QUAD's Facilities Officer Daryn Shepherd is using his free time during lockdown to complete an A - Z of cinema, which he will be documenting here on our blog.
Hello and welcome back to the next segment in the A to Z of Cinema. This week we make a promised return to a director previously explored in this series, and look at an iconic youth film. Only two films this week; a bit of a break for the author before the final two articles
S = Spetters
(Dir Paul Verhoeven, 1980, Netherlands)
Available on Blu-ray from BFI
I’ve been meaning to take a look at the early films of Paul Verhoveen ever since watching the dark and stylish psychosexual thriller The Fourth Man (sharing cast members Jeroen Krabbé and Renée Soutendijk with Spetters) on Mubi a few months ago. Spetters does not disappoint, an incredibly rough around the edges youth film concerning sexually obsessed and confused motocross enthusiasts outside Rotterdam. The film pulls no punches with it’s lead characters, presenting them as hyper-masculine, edge-lord racists of their time getting their kicks from beating up gay men and comparing penis sizes with engineering tools. There is a frankness to the film that clearly purports to expose the performativity of the actions on the teenagers; as they do what they want treating life as an unending carnival so do they become the victims of cruel fates that have their own dark performativity and dark irony outside the scope of reality. The film fell foul of many groups in Netherlands on it’s release, particularly for it’s treatment of homosexuality and one scene where a male character who specialises in robbing/blackmailing gay men is brutally raped by a gang of men and subsequently comes out to his friends and family. It is not a film for the weak at heart but Verhoeven’s direction is as vibrant as usual and it reminded me of pulls-no-punches teen films like Israeli director Boaz Davidson’s The Last American Virgin and the work of Todd Solondz for its dark fatalism and desire to present the journeys of thoroughly dislikable characters.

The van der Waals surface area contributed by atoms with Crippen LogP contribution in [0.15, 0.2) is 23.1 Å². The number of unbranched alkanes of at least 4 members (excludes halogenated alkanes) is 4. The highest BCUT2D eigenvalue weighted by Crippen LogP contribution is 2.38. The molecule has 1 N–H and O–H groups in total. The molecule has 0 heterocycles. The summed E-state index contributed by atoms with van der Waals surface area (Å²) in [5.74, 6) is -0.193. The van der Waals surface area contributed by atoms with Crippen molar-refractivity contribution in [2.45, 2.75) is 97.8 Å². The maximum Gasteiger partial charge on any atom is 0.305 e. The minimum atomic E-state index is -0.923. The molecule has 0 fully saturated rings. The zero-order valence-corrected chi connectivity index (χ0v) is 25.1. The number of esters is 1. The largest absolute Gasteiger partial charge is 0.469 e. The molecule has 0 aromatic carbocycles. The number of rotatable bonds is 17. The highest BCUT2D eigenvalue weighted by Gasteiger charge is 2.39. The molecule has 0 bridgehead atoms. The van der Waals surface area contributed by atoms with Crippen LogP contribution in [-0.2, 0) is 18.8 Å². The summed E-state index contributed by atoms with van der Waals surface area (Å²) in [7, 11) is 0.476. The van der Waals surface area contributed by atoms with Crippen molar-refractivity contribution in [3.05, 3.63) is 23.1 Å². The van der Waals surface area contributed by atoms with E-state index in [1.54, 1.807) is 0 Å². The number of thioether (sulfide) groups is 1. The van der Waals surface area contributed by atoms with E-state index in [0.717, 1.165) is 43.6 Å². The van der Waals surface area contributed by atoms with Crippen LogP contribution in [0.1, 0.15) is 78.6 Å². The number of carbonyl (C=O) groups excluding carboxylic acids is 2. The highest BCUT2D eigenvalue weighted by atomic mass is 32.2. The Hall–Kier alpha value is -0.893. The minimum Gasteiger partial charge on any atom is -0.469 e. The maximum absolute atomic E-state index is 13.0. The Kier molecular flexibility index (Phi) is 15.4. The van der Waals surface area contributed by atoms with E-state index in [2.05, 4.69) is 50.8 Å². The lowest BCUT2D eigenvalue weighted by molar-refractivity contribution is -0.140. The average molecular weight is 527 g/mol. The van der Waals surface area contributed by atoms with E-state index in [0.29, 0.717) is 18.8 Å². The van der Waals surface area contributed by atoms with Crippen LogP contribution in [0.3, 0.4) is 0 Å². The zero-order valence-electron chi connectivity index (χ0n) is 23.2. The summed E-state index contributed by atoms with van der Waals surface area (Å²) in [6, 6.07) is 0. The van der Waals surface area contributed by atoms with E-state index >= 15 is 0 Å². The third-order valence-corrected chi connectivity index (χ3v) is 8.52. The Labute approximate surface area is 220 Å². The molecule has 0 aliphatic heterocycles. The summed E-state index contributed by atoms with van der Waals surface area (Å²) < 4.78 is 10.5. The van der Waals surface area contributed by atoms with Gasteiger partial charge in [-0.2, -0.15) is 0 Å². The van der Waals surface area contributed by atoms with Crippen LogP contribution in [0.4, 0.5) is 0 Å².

T = Tokyo Drifter
(Dir.Seijun Suzuki, 1966, Japan)
Available on Blu-Ray from Criterion Collection
I know this will sound reductive to some; but if giallo supremo Dario Argento chose to, while in his prime, direct a hard boiled Japanese Yakuza crime film; I would probably look a lot like this! Tokyo Drifter is probably Seijun Suzuki’s most well known film alongside 1967’s Branded To Kill, a very stylish series of vignettes put together to make one of cinemas best chase films. It has everything the cinephile aesthete could desire; harsh colourful dreamlike lighting in the nightclub sequences that look they were designed by Derek Jarman, beautiful snowdrift sequences with characters wandering aimlessly and a penultimate set piece right out of the action cinema of Hong Kong. 20mins in and you struggle to keep up with genre references, as it hops from traditional Yakuza business as Nikkatsu Studio was known for, Westerns, Musicals/ Pop Music cinema, Avant-garde European Cinema, Pop Art and unrequited romance. This is subversive by way of overcomplication (or over-stuffing is maybe more accurate) and it just works so well. There is enough metafiction in place for those of us looking for an experience outside purely aesthetic appreciation and genre mash-up kicks, the Greek chorus-like presence of the theme song sung by lead character Tetsu’s girlfriend (and himself) is omnipresent, blurring lines of diegetic and non-diegetic use, even whistled by him when he thinks his time is up; you’ll quickly run up a sizeable number of “Hey, that’s the name of the movie!” moments. I would call it a musical of gunplay and ennui but that also describes many of the films that it arguably inspired too, not to mention that the final sequence is incredibly reminiscent of the dance in the giant purple room in Singin’ In The Rain, though that white shawl is replaced here with a sculpture of what looks like a Polo mint on a stick that gradually changes into the sun. A pitch perfect collision of genres, styles and ideas. This is a must watch Japanese film of the 1960s.